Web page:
A second shot, a second chance and a buzzer-beating bucket that rattled the roof on a small gym out in Moraga, Calif., late Saturday night gave college basketball its most uplifting moment of the weekend.
Saint Mary's , which last Friday was dealt a blow from the NCAA that will handcuff its program to an unknown degree over the next couple of years, got a dose of good vibes in the form of Tim Williams , the senior forward/former starter who had the second half of his career cut short due to three major knee/leg injuries.
The first setback came in the 2011-12 preseason, the November of his junior year, when Williams suffered a minor fracture in his left knee. He rehabbed for weeks, and was targeting a midseason return that never came to be. Then, during an open-gym workout/scrimmage with the team last April, Williams went up for a dunk after a move to the hoop, and after he planted his left leg for the spring to dunk, he was maybe "four inches" off the ground before collapsing in a heap and being sent to the hospital.
Williams tore his kneecap cap on the play.
It was nearly three months in a rehab facility last summer for Williams, who worked to a gruel to get his knee and quad back to full strength. The target for a return, for a full senior season, was in the late fall.
Williams was "a week-and-a-half away" from being fully healthy last October when he went up for a rebound in practice -- and heard a pop. Torn patella tendon. Same knee.
"At first I thought it was something else," Williams said, hoping it wasn't so serious.
Surgery was required, again, and his doctor said playing in his senior year was out. A seven-month process awaited -- longer than the college hoops season. The worst luck combated by the best spirit.
"I was determined to try and still play in some way," Williams said.
About a month ago, Williams started to feel stronger. He could lift weights and squat with confidence and do heavier sets than anticipated. He went back to the doctor and wanted another diagnosis. The feeling was if he could be mobile, he could make the best of a situation. The goal came into focus for the man who started 26 games his sophomore year: play at least a few seconds on Senior Night.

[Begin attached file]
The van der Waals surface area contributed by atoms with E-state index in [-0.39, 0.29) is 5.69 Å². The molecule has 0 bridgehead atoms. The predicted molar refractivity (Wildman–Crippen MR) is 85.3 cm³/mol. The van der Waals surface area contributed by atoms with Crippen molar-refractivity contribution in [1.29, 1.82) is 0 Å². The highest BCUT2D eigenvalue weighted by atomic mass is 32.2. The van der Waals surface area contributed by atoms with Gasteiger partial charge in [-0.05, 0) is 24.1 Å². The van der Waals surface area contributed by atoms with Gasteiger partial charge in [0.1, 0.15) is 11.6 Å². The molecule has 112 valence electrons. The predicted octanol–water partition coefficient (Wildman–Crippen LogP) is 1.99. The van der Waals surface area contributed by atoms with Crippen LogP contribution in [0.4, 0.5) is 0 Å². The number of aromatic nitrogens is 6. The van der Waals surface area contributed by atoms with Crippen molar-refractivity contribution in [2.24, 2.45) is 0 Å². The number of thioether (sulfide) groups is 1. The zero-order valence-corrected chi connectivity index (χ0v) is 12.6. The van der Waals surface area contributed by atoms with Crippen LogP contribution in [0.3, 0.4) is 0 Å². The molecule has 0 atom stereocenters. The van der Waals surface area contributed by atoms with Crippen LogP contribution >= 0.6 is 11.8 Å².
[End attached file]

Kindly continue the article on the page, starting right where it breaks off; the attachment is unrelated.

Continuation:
It wasn't until last Friday, when Williams talked to the team trainer, that this became a real possibility. Eight days prior to Senior Night, he pitched his idea. The trainer then brought it up to Gaels coach Randy Bennett after the team's 87-48 win over Pepperdine last Wednesday. Bennett agreed: If Saint Mary's was comfortably ahead or behind against Santa Clara, Williams would see the floor, if only for a few seconds.
Saint Mary's had much more trouble with Santa Clara on Saturday night than was expected by most. The game was in doubt with less than five minutes to go, and the Gaels were basically fighting for their at-large lives. Bennett could not make any guarantee to get Williams his desired, precious few seconds on the floor. And it was looking like that Senior Night for Williams would have to be experienced like all the other games over most of the past two seasons: from the end of the bench.
Eventually, Saint Mary's got a comfortable lead, and as three, two, one minute remained, the chants grew from the stands.
"Let Tim Play! Let Tim Play!"
With a 10-point lead and less than 20 seconds remaining, time was called, Bennett looked over to Williams and gave him the all-clear. You're going in.
"I was a little bit nervous and happy at the same time," Williams said, adding he'd never been nervous like this ever before. "I just wanted to get in."
The play was designed to get Williams a chance at a shot. Santa Clara had resigned to the loss and sagged away on defense while Saint Mary's played out its final sets of the regular season for Williams. The first shot went up and fell wrong. Then -- you know? Watch it happen.
Williams hit his first and only buzzer-beating shot of his college career.
"Getting it [at McKeon Pavilion] was the best part," he said. "My teammates wanted me to shoot the ball; I just wanted to check in. Getting in and drawing up a play for me was one of the best feelings ever. There was no guarantee I could play this year. I was just grateful for that."
In the locker room afterward, seniors went around and expressed their feelings on being part of this team and what the night/program means to all of them. For Williams, not only was it memorable for all the obvious reasons, but it was the perfect way to close a chapter of his life.
Because Williams turned 23 less than two hours after the game ended. It was his birthday Sunday. You've done it again, sports.
The story might not be done, either. Williams said he's about 85 percent recovered, and there's been quick talk that he could have the option to get on the court again this season if SMC is involved in another already-decided game in the final seconds. It'll be up to him if he wants to end his career with that clock-beating 3 falling through in front of the home fans -- or if the lure of the WCC and/or NCAA tournament will provide one more moment worth taking a shot.
Video via Run the Floor. For more college basketball news, rumors and analysis, follow @EyeOnCBB on Twitter, like us on Facebook and subscribe to the thrice-a-week podcast on iTunes. You can follow Matt Norlander on Twitter here: @MattNorlander.